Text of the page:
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Sunday, January 2, 2005
2005 Rose Parade - Once Again,
No Rain on This Parade
days of punishing rain, the exquisite blue skies that dawned for the 116th
annual Rose Parade on Saturday proved to some devotees what they have long
taken on faith: God watches out for Pasadena on New Year's Day.
This was the 50th consecutive year without precipitation.
The scent of roses and citrus drifted in the clear air over sparkling streets. Horses danced and spectators smiled in wonder at the two-hour procession of 50 floats, including a 207-foot train, the longest float in Rose Parade history, and another, 50 feet tall, designed by engineers at Pasadena's Jet Propulsion Laboratory.
The soundtrack came from 25 marching bands that journeyed from as far as Taiwan and as near as Pasadena. Some of the teenage musicians were so cold in the pre-parade chill that they wrapped themselves in flags while waiting to march.
Almost as soon as the parade ended, the sun disappeared and dark storm clouds gathered again.
"We have a little valve, we just turn the water off," joked Tournament of Roses Chief Operating Officer William B. Flinn.
He added that many tournament officials believe the moisture-free skies stem from a pact between God and Pasadena. In 1893, tournament officials agreed never to hold the parade on a Sunday, so as not to disturb church services or horses tied up outside. Ever since, if Jan. 1 falls on a Sunday, as it will next year, the parade is held Monday.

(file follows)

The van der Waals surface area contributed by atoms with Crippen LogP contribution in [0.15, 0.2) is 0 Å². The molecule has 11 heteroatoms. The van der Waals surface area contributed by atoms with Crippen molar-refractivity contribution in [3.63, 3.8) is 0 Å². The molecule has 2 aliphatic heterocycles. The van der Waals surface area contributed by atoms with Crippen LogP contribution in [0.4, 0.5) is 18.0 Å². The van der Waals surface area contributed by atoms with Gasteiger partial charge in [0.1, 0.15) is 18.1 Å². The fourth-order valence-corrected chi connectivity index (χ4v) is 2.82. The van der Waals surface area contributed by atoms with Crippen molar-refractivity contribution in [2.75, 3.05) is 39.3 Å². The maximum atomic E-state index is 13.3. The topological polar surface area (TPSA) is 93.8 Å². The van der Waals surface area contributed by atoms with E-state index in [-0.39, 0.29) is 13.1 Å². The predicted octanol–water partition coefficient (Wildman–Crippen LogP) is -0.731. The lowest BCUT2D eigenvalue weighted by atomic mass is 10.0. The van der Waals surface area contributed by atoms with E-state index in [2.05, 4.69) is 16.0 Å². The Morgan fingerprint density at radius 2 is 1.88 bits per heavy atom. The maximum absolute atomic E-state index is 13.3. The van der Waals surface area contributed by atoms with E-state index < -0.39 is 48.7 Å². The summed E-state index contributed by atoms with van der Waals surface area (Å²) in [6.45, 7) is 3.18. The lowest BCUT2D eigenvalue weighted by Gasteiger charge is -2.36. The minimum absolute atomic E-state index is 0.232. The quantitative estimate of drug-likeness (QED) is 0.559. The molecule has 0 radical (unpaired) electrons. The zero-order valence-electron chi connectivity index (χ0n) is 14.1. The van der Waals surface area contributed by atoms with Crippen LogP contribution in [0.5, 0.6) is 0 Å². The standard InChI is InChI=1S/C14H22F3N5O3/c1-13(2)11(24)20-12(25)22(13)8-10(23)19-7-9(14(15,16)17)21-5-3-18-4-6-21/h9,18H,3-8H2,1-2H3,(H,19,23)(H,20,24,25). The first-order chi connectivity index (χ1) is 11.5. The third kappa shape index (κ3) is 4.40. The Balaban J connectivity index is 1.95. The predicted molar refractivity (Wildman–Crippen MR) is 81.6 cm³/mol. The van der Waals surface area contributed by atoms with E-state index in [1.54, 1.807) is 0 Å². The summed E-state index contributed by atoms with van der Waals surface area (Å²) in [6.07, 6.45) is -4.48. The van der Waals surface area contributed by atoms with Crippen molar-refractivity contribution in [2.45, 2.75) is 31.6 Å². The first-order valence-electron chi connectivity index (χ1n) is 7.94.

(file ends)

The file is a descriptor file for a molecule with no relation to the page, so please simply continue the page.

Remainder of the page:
The theme this year was "Celebrate Family," and the grand marshal was Mickey Mouse. The procession began promptly at 8:04 a.m. with the swoop of a B-2 stealth bomber and two fighter jets over Colorado Boulevard. Hours later, the bomber caused drivers on the Hollywood Freeway to hit their brakes in awe as the stingray-shaped plane flew back to the Rose Bowl for the 2 p.m. kickoff of the football game between Texas and Michigan.
More awe-inspiring still were the floats.
Giant floral seahorses pulled a carousel chariot. A great blue heron, a snowy egret and a robin passed by a few minutes later. In keeping with the theme, a mother owl sat watch as her babies blinked, and a family of frogs fled on a triple-seated bicycle from a chef with a net.
Ken DeVault, who said he has seen 65 Rose Parades, vividly recalled his first, in 1921, when some of the floats were just cars decorated with flowers. "It seems like they outdo themselves every year," said the 89-year-old Pasadena resident. "You can watch it on television and it's beautiful, but it's nothing like seeing it in person."
Perennial prizewinner Rain Bird, a Glendora-based maker of irrigation equipment, won the Sweepstakes Trophy for most beautiful float. Its entry, "Playful Pandamonium," depicted giant pandas frolicking among eight waterfalls, exotic birds and lotus blossoms.